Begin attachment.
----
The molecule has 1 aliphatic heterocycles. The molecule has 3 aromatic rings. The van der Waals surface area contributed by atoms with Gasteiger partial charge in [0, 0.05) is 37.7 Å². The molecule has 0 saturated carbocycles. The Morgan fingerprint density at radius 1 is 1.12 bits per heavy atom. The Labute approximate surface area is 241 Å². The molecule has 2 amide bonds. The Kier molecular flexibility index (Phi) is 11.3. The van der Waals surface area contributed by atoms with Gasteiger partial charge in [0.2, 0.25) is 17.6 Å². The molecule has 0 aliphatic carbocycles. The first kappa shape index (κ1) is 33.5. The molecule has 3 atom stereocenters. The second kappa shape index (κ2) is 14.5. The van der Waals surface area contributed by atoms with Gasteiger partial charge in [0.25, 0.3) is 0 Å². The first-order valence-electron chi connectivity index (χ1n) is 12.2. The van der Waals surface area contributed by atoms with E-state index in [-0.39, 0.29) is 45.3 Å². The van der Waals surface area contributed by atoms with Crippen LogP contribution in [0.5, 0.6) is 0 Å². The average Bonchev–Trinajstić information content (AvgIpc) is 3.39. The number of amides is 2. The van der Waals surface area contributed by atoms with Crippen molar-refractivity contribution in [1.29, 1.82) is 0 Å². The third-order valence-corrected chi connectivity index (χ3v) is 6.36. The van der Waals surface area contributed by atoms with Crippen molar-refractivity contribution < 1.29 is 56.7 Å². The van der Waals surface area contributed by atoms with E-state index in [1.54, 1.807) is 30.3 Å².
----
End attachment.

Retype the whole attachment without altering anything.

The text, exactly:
The molecule has 1 aliphatic heterocycles. The molecule has 3 aromatic rings. The van der Waals surface area contributed by atoms with Gasteiger partial charge in [0, 0.05) is 37.7 Å². The molecule has 0 saturated carbocycles. The Morgan fingerprint density at radius 1 is 1.12 bits per heavy atom. The Labute approximate surface area is 241 Å². The molecule has 2 amide bonds. The Kier molecular flexibility index (Phi) is 11.3. The van der Waals surface area contributed by atoms with Gasteiger partial charge in [0.2, 0.25) is 17.6 Å². The molecule has 0 aliphatic carbocycles. The first kappa shape index (κ1) is 33.5. The molecule has 3 atom stereocenters. The second kappa shape index (κ2) is 14.5. The van der Waals surface area contributed by atoms with Gasteiger partial charge in [0.25, 0.3) is 0 Å². The first-order valence-electron chi connectivity index (χ1n) is 12.2. The van der Waals surface area contributed by atoms with E-state index in [-0.39, 0.29) is 45.3 Å². The van der Waals surface area contributed by atoms with Crippen LogP contribution in [0.5, 0.6) is 0 Å². The average Bonchev–Trinajstić information content (AvgIpc) is 3.39. The number of amides is 2. The van der Waals surface area contributed by atoms with Crippen molar-refractivity contribution in [1.29, 1.82) is 0 Å². The third-order valence-corrected chi connectivity index (χ3v) is 6.36. The van der Waals surface area contributed by atoms with Crippen molar-refractivity contribution < 1.29 is 56.7 Å². The van der Waals surface area contributed by atoms with E-state index in [1.54, 1.807) is 30.3 Å².